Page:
CORPORATIONS

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					                           Business Associations
                              Professor Pratt
                             Fall Semester 2006
                        Syllabus: Part I (Units 1-11)

Unit 1: Getting a Business Started.

     A.    Introduction and Choice of Organizational Form.

           BAUMAN, WEISS & PALMITER, CORPORATIONS LAW AND POLICY (Thompson
           West, Fifth Edition, 2003) [BWP]: pp. 1-2 (top of the page); 30-34; 148-168.

           BAUMAN, CORPORATIONS AND BUSINESS ASSOCIATIONS: STATUTES, RULES AND
           FORMS (Thompson West, 2006 Edition) [Statutes]:

                  Uniform Partnership Act (1914) §§ 9, 15, 17, 18, 24, 27, 29, 30, 31.

                  Uniform Partnership Act (1997) [RUPA] §§ 202(a); 306; 401(f); 503;
                  801(1); 802.

                  Uniform Limited Liability Company Act (1995) [ULLCA] §§ 202; 203;
                  303; 404; 411; 502; 503; 801; 802; 803.

                  Del. Limited Liability Company Act §§ 18-201; 18-303; 18-402; 18-702;
                  18-704; 18-801(a)(1) and (2); 18-803.

           Package of materials to be purchased from the Graphics Department [Graphics]:

                  Revised Uniform Limited Partnership Act (1976 with 1985 Amendments)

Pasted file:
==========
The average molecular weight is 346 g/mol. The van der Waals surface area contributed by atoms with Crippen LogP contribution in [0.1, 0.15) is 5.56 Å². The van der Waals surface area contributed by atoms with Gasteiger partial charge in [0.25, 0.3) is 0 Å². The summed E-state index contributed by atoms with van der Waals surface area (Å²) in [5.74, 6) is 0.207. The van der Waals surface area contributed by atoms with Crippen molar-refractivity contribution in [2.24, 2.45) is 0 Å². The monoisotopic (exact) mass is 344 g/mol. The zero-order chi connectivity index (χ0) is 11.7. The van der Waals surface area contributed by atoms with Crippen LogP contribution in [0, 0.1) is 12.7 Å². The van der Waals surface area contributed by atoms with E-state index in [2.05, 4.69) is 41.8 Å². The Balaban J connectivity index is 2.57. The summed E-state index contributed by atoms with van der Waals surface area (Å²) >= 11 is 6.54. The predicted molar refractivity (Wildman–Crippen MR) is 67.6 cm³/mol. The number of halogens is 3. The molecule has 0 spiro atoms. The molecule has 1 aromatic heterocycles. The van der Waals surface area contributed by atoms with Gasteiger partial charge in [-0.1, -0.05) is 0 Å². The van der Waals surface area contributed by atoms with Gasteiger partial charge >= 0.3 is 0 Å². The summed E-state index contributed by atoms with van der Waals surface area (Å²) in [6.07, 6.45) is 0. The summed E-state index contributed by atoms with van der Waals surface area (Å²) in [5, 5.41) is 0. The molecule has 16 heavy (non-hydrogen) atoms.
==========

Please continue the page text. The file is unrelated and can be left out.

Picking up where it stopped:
[RULPA] §§ 201; 303; 403; 702; 704; 801; 803.

                  Uniform Limited Partnership Act (2001) §§ 201(a); 303; 404; 406(a) and
                  (b); 601; 603; 605; 702; 102(22); 801; 803.

                  “Business Organizations” excerpt from Hamilton & Booth, Business
                  Basics for Law Students.

           Problem: Please be prepared to represent the parties in the problem on pp. 148-
           50, "Precision Tools — Part I."




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         B.        Setting up the Corporation.1

                   BWP: pp. 51-63 (middle of the page); 187-94.

                   Statutes:

                            Delaware General Corporation Law (DGCL):
                                  101(a).
                                  102(a),(b),(c).
                                  103(a)(1), (c)((1)-(3),(d),(h).
                                  106 [Commencement of Existence].
                                  107 [Incorporators' Power].
                                  108 [Organization Meeting].
                                  109 [Bylaws].
                                  131(a) [Registered Office].
                                  132(a) [Registered Agent].
                                  141 (a),(b),(c) [Directors].
                                  142 (a), (b) [Officers].
                                  211(a),(b),(d) [Stockholder Meeting].
                                  223(a)(1) [Filling Board Vacancies].
                                  242(b)(1) [Amending the Certif. of Incorp.].
                                  275(a),(b),(c) [Dissolution].

                                      (Also look at the table of contents of the DGCL.)

                            California General Corporation Law (CGCL):

                                      212 [Bylaws].
                                      303 [Removal of Directors].
                                      307 [Stockholder Meeting].
                                      1900 [Dissolution].

                   Graphics:

                            California Statutes Supplement.

                            Sample Incorporation Documents.